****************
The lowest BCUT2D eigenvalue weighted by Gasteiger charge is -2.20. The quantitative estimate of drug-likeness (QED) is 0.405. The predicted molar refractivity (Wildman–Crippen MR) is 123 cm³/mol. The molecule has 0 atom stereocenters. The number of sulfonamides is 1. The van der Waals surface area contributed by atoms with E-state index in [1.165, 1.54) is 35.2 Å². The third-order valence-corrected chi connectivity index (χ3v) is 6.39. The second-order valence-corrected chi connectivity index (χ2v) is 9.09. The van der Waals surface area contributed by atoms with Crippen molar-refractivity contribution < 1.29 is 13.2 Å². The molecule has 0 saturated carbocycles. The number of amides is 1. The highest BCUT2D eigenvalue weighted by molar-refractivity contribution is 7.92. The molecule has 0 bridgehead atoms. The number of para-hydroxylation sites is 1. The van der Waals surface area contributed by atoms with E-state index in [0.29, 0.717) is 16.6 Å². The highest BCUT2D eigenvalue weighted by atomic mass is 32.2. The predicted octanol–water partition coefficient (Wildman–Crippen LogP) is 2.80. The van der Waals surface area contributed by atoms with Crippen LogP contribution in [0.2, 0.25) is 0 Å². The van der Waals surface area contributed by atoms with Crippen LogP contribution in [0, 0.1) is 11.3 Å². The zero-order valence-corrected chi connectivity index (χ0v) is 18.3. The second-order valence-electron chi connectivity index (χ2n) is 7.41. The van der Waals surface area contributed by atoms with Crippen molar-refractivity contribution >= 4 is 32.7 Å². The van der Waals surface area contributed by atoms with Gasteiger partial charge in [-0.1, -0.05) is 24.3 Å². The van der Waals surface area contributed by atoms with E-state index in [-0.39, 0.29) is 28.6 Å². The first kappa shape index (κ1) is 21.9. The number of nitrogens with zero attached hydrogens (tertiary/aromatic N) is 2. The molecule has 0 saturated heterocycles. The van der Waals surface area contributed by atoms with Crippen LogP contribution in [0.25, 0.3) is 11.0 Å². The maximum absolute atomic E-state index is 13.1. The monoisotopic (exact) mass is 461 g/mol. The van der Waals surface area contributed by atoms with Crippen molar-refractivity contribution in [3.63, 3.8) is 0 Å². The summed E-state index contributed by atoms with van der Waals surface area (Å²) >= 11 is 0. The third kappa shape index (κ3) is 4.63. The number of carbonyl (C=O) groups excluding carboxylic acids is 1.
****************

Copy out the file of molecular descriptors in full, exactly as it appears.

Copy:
The lowest BCUT2D eigenvalue weighted by Gasteiger charge is -2.20. The quantitative estimate of drug-likeness (QED) is 0.405. The predicted molar refractivity (Wildman–Crippen MR) is 123 cm³/mol. The molecule has 0 atom stereocenters. The number of sulfonamides is 1. The van der Waals surface area contributed by atoms with E-state index in [1.165, 1.54) is 35.2 Å². The third-order valence-corrected chi connectivity index (χ3v) is 6.39. The second-order valence-corrected chi connectivity index (χ2v) is 9.09. The van der Waals surface area contributed by atoms with Crippen molar-refractivity contribution < 1.29 is 13.2 Å². The molecule has 0 saturated carbocycles. The number of amides is 1. The highest BCUT2D eigenvalue weighted by molar-refractivity contribution is 7.92. The molecule has 0 bridgehead atoms. The number of para-hydroxylation sites is 1. The van der Waals surface area contributed by atoms with E-state index in [0.29, 0.717) is 16.6 Å². The highest BCUT2D eigenvalue weighted by atomic mass is 32.2. The predicted octanol–water partition coefficient (Wildman–Crippen LogP) is 2.80. The van der Waals surface area contributed by atoms with Crippen LogP contribution in [0.2, 0.25) is 0 Å². The van der Waals surface area contributed by atoms with Crippen LogP contribution in [0, 0.1) is 11.3 Å². The zero-order valence-corrected chi connectivity index (χ0v) is 18.3. The second-order valence-electron chi connectivity index (χ2n) is 7.41. The van der Waals surface area contributed by atoms with Crippen molar-refractivity contribution >= 4 is 32.7 Å². The van der Waals surface area contributed by atoms with Gasteiger partial charge in [-0.1, -0.05) is 24.3 Å². The van der Waals surface area contributed by atoms with E-state index in [-0.39, 0.29) is 28.6 Å². The first kappa shape index (κ1) is 21.9. The number of nitrogens with zero attached hydrogens (tertiary/aromatic N) is 2. The molecule has 0 saturated heterocycles. The van der Waals surface area contributed by atoms with Crippen LogP contribution in [0.25, 0.3) is 11.0 Å². The maximum absolute atomic E-state index is 13.1. The monoisotopic (exact) mass is 461 g/mol. The van der Waals surface area contributed by atoms with Crippen molar-refractivity contribution in [3.63, 3.8) is 0 Å². The summed E-state index contributed by atoms with van der Waals surface area (Å²) >= 11 is 0. The third kappa shape index (κ3) is 4.63. The number of carbonyl (C=O) groups excluding carboxylic acids is 1.